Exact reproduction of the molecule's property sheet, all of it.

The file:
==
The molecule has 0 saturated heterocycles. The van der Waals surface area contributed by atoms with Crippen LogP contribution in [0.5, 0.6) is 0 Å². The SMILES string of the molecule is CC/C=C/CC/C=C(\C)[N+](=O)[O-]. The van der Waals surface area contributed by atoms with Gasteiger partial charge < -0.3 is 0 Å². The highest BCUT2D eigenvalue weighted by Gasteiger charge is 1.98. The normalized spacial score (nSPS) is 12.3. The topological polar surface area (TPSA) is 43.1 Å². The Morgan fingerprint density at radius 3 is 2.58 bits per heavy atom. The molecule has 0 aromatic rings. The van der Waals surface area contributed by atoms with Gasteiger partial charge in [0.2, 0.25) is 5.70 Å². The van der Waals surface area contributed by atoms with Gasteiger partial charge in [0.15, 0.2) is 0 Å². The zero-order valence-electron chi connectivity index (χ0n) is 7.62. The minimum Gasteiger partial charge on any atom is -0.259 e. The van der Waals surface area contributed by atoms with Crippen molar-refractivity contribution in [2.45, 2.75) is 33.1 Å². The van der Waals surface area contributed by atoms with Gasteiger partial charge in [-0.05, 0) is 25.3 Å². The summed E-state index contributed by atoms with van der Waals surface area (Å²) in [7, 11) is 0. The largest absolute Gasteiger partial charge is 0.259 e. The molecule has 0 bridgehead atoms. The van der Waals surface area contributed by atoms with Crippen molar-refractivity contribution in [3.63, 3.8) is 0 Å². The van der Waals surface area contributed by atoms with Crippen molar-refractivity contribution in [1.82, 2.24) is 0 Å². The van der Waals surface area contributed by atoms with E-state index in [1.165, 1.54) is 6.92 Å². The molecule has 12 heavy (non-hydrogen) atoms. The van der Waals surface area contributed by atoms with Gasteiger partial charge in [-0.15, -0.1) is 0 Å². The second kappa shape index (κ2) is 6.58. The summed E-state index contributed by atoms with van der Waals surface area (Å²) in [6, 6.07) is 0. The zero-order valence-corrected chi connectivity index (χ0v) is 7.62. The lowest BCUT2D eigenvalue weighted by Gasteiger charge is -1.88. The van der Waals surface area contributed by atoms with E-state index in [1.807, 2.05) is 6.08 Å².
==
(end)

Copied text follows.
The molecule has 0 saturated heterocycles. The van der Waals surface area contributed by atoms with Crippen LogP contribution in [0.5, 0.6) is 0 Å². The SMILES string of the molecule is CC/C=C/CC/C=C(\C)[N+](=O)[O-]. The van der Waals surface area contributed by atoms with Gasteiger partial charge < -0.3 is 0 Å². The highest BCUT2D eigenvalue weighted by Gasteiger charge is 1.98. The normalized spacial score (nSPS) is 12.3. The topological polar surface area (TPSA) is 43.1 Å². The Morgan fingerprint density at radius 3 is 2.58 bits per heavy atom. The molecule has 0 aromatic rings. The van der Waals surface area contributed by atoms with Gasteiger partial charge in [0.2, 0.25) is 5.70 Å². The van der Waals surface area contributed by atoms with Gasteiger partial charge in [0.15, 0.2) is 0 Å². The zero-order valence-electron chi connectivity index (χ0n) is 7.62. The minimum Gasteiger partial charge on any atom is -0.259 e. The van der Waals surface area contributed by atoms with Crippen molar-refractivity contribution in [2.45, 2.75) is 33.1 Å². The van der Waals surface area contributed by atoms with Gasteiger partial charge in [-0.05, 0) is 25.3 Å². The summed E-state index contributed by atoms with van der Waals surface area (Å²) in [7, 11) is 0. The largest absolute Gasteiger partial charge is 0.259 e. The molecule has 0 bridgehead atoms. The van der Waals surface area contributed by atoms with Crippen molar-refractivity contribution in [3.63, 3.8) is 0 Å². The van der Waals surface area contributed by atoms with Crippen molar-refractivity contribution in [1.82, 2.24) is 0 Å². The van der Waals surface area contributed by atoms with E-state index in [1.165, 1.54) is 6.92 Å². The molecule has 12 heavy (non-hydrogen) atoms. The van der Waals surface area contributed by atoms with Gasteiger partial charge in [-0.15, -0.1) is 0 Å². The second kappa shape index (κ2) is 6.58. The summed E-state index contributed by atoms with van der Waals surface area (Å²) in [6, 6.07) is 0. The zero-order valence-corrected chi connectivity index (χ0v) is 7.62. The lowest BCUT2D eigenvalue weighted by Gasteiger charge is -1.88. The van der Waals surface area contributed by atoms with E-state index in [1.807, 2.05) is 6.08 Å².